How to Detect SSL Leakage in Mobile Apps
LinkedIn researchers find piles of SSL configuration flaws in mobile apps and so can you.
The Secure Sockets Layer protocol (SSL) is a foundational technology on the modern Internet, enabling data in transit to be encrypted and travel securely. Yet according to security researchers Tony Trummer and Tushar Dalvi, many popular mobile apps do not properly implement SSL.
Trummer and Tushar, both security researchers working at LinkedIn, detailed their finding in a session at the Defcon security conference over the weekend. The research was not sponsored or endorsed by their employer and was done on their own time.
In many of the mobile apps they tested across both iOS and Android, the two researchers found that app developers had disabled certificate authority (CA) validation. This validation is a best practice to ensure that an SSL certificate is authentic and valid.
Checking for CAs
Trummer and Tushar suggested a simple test that can be used to see if a CA is being contacted. They recommend that researchers install BurpSuite software, a Web application security testing toolkit that has both free and paid editions. Burpsuite can be used as a proxy for Web traffic and can generate a CA signed per-host certificate.
The end-user device with the mobile app should be configured to point to the proxy. If secure SSL traffic from the device is still able to get through, that is an indication that CA validation is not properly working.
Checking for Hostnames
With SSL it's also important that the name on the certificate matches the name of the site being contacted. To test that proper hostname checking is in place, get a valid certificate for a domain different than the target domain being tested.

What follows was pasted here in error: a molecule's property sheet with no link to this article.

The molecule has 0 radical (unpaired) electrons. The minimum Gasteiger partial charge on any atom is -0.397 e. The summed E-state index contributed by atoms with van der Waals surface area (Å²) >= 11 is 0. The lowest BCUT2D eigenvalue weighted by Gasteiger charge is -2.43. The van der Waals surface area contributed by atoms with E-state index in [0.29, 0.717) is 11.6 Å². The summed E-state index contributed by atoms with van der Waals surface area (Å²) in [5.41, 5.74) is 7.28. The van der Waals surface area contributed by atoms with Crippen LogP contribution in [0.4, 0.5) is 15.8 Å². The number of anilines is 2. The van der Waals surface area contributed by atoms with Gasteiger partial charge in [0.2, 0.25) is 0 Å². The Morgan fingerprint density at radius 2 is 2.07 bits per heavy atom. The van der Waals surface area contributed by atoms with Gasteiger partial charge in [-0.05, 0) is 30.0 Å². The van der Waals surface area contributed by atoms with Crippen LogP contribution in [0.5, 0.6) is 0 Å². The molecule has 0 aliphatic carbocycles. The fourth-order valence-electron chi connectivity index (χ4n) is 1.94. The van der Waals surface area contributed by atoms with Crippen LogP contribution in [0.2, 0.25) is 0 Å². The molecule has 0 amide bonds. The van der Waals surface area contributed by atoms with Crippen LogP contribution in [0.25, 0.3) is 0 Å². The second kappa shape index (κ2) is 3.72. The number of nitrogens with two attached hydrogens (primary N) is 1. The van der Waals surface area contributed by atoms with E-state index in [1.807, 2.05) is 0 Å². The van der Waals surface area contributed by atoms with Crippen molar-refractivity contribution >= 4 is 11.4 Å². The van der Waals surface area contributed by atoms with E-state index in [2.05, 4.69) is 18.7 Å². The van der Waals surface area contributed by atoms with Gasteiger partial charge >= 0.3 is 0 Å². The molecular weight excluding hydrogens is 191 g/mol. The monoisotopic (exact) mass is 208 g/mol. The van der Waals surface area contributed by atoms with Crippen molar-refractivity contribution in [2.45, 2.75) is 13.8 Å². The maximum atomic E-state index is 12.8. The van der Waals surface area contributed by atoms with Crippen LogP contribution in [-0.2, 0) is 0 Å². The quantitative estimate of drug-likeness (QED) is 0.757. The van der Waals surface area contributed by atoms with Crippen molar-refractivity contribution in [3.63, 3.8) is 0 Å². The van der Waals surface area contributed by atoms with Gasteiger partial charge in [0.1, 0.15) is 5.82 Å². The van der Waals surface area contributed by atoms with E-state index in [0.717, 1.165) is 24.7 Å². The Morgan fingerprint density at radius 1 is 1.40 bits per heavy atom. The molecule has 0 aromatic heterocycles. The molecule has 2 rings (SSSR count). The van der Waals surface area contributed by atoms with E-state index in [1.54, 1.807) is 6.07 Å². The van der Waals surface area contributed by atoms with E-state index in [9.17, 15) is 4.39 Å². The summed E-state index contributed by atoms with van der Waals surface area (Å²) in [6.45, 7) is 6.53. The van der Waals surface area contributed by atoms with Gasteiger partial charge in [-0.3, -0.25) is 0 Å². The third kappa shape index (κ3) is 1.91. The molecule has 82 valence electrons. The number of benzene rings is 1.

Trummer and Tushar suggest that BurpSuite then be configured to use the test certificate. If secure SSL traffic is still able to flow through from the mobile app, then there is a potential problem.
Trummer noted that there are also apps that send sensitive information like credit card data without any SSL or encryption at all. Mobile app developers need to be trained on proper SSL security implementation, he said. He added that vendors should have policies in place to make sure data in transit is secured.
Trummer suggested that Android developers be especially careful with TrustManager, SSLSocket and HostName Verifier attributes in mobile application code.
For iOS developers, the areas that need to be emphasized and scrutinized are the _AFNETWORKING_ALLOW_INVALID_SSL_CERTIFICATES_, SetAllowsAnyHTTPSCertificate and kCFStreamSSLAllowsAnyRoot functions in mobile app code.
Sean Michael Kerner is a senior editor at eSecurityPlanet and InternetNews.com. Follow him on Twitter @TechJournalist.
By Jeff Goldman
June 20, 2014
The malware, also called Dyreza, is designed to bypass SSL and steal login credentials.